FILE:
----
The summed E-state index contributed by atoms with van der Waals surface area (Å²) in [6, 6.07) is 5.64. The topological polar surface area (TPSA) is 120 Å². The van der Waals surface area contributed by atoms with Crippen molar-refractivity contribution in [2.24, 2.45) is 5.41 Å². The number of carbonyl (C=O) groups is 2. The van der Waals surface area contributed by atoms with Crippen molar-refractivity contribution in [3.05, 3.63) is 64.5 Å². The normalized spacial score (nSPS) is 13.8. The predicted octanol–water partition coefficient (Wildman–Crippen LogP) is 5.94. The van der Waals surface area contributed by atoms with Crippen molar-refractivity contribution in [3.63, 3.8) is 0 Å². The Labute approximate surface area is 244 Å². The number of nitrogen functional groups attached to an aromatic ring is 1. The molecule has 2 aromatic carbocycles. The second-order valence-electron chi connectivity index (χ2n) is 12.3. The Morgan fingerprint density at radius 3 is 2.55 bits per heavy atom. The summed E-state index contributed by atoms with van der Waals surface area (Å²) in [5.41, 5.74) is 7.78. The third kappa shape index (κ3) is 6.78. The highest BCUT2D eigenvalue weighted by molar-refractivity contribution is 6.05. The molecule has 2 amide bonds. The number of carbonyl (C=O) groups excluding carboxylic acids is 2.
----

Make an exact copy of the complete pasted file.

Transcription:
The summed E-state index contributed by atoms with van der Waals surface area (Å²) in [6, 6.07) is 5.64. The topological polar surface area (TPSA) is 120 Å². The van der Waals surface area contributed by atoms with Crippen molar-refractivity contribution in [2.24, 2.45) is 5.41 Å². The number of carbonyl (C=O) groups is 2. The van der Waals surface area contributed by atoms with Crippen molar-refractivity contribution in [3.05, 3.63) is 64.5 Å². The normalized spacial score (nSPS) is 13.8. The predicted octanol–water partition coefficient (Wildman–Crippen LogP) is 5.94. The van der Waals surface area contributed by atoms with Crippen molar-refractivity contribution in [3.63, 3.8) is 0 Å². The Labute approximate surface area is 244 Å². The number of nitrogen functional groups attached to an aromatic ring is 1. The molecule has 2 aromatic carbocycles. The second-order valence-electron chi connectivity index (χ2n) is 12.3. The Morgan fingerprint density at radius 3 is 2.55 bits per heavy atom. The summed E-state index contributed by atoms with van der Waals surface area (Å²) in [5.41, 5.74) is 7.78. The third kappa shape index (κ3) is 6.78. The highest BCUT2D eigenvalue weighted by molar-refractivity contribution is 6.05. The molecule has 2 amide bonds. The number of carbonyl (C=O) groups excluding carboxylic acids is 2.